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Coal cover abundant despite Europe pullback

Coal cover abundant despite Europe pullback

Major European insurers and reinsurers are restricting their underwriting of coal exposures amid significant investor and environmental nonprofit pressure, but the trend has not affected the ability to insure coal businesses, as capacity remains plentiful in a still-competitive market.

U.S. insurers are stepping into the void created by the exit of their European counterparts, but observers say capacity challenges could emerge if similar pressure mounts in the United States or Bermuda.

Munich Reinsurance Co. became the latest European insurance sector entity to announce it would restrict its underwriting of coal projects, following in the footsteps of Allianz S.E., Axa S.A., Scor S.E., Swiss Re Ltd. and Zurich Insurance Group Ltd. While some of these policies apply to both existing and new coal mines and plants, other policies take a more nuanced approach, particularly when it comes to coal facilities in developing countries.

Axa has stopped underwriting construction coverage for any new coal plant or mine, regardless of region or client, according to its policy. Axa will not stop underwriting property assets of existing coal plants or mines in developing countries with limited or no other energy options, but will not underwrite such risks in emerging economies with a choice in their energy mix, said Sylvain Vanston, Parisbased Axa’s sustainable business officer.

“We would not consider China as a country that doesn’t have a choice,” he said. “But Botswana is a different issue.” Insurers and reinsurers may rightly exempt developing countries because they need coal to support their growing populations and do not have access to other

inexpensive fuel options, said Ryan Brown, St. Louis-based senior vice president and lead of the mining practice of Lockton Cos. L.L.C. and the former director of insurance and enterprise risk management for coal producer Peabody Energy Corp.

But Lucie Pinson, the Paris-based European coordinator of the Unfriend Coal campaign, rejected that argument, particularly in light of “collapsing prices” for renewable energy. “There shouldn’t be any geographic exemptions,” she said.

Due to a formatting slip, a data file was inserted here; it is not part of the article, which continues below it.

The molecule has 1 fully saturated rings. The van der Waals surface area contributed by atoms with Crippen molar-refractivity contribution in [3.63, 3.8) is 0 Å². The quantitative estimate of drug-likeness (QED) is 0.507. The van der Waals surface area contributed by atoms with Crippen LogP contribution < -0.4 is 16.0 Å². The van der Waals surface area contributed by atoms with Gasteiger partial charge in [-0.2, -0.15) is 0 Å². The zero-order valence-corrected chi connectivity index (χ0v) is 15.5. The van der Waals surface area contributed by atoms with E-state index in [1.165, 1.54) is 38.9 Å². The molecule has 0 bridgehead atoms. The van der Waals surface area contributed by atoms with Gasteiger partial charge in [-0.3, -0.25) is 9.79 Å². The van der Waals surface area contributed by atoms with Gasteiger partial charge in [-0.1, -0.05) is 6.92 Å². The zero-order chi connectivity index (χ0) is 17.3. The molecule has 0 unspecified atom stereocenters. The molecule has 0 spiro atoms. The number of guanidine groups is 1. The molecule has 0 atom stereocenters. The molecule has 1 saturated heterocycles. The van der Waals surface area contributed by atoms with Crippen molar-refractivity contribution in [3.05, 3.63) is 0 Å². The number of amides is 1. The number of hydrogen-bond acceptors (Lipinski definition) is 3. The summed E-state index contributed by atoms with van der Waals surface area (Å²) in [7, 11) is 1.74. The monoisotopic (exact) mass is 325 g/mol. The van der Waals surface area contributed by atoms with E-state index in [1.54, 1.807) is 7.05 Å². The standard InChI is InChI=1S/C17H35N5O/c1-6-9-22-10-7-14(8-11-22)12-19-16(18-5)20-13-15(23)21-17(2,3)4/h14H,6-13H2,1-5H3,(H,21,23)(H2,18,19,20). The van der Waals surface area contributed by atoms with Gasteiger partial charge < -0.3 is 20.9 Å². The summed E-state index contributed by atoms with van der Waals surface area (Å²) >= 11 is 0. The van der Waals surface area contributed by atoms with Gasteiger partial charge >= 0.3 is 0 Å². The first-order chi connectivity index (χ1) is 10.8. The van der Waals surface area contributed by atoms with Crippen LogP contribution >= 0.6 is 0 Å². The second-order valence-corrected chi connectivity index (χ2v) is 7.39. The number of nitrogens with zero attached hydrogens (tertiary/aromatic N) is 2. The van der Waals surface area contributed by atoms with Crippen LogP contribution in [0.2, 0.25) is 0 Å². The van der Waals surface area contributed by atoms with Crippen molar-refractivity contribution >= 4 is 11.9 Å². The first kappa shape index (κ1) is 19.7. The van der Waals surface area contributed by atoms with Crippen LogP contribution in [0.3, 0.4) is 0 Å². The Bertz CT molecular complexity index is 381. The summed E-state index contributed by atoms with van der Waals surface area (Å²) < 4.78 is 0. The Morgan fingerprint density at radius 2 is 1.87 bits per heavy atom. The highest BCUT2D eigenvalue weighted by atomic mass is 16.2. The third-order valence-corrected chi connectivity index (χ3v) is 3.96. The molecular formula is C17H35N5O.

Andrew Baillie, Arlington, Virginiabased vice president of AES Global Insurance Co., a captive owned by global power company AES Corp., cited this “social-economic lobbying pressure because everyone thinks energy companies are bad and there’s a lot of pressure groups now putting pressure on insurers” as a challenge in obtaining coverage for energy risks at the Vermont Captive Insurance Association conference in August.

However, the retreat by big-name insurers and reinsurers has not yet had a major impact on the ability to secure coverage for coal exposures because of an abundance of available capacity, brokers say.

“You still haven’t seen a real tightening of capacity,” said Fred W. Smith IV, senior vice president and head of U.S. mining and metals at Willis Towers Watson P.L.C. in Knoxville, Tennessee. “Similarly, we haven’t seen the domino effect take hold, which is something we were certainly concerned about. The ultimate outcome of this Unfriend Coal movement and these pressures by (nongovernmental organizations) is certainly not done, but to this point U.S. insurers haven’t been impacted.” Neither have Bermudian insurers and reinsurers, even though some large coal accounts placed by Willis Towers Watson secure about a third of their coverage in Bermuda, he said.

European insurers and reinsurers pulling back from coal underwriting are not completely withdrawing from the market.

For example, they may stop writing property or liability risks but still write workers compensation and surety bonds. In those scenarios, however, some insurance buyers have drawn their own lines, brokers say.

“We have seen some of the insureds take a point of view that ‘if you’re going to take a position to divest yourself from our industry, then go ahead and divest yourself from our industry,’” Mr. Smith said. “There’s a desire to move everything away from them, even if these companies might still maintain coverage in certain areas.”

Some U.S. insurers see the European withdrawal as an opportunity to grow their market position, Mr. Brown said. “Their loss of premium by taking this position is someone else’s gain,” he said.

“An American voice is missing in this debate,” Axa’s Mr. Vanston said. Integration of environmental, social and governance factors in corporate policies is “less mature in America than it is in Europe. That’s a fact. Let’s just hope that gradually every player understands their own interest in boarding the train.”

Brokers are watching to see if the lobbying pressure starts to spread beyond Europe. “Does it move to Bermuda?” Mr. Smith said. “Does it move to the U.S. industry? Because then you’ll start to have a bit of a bigger problem.”




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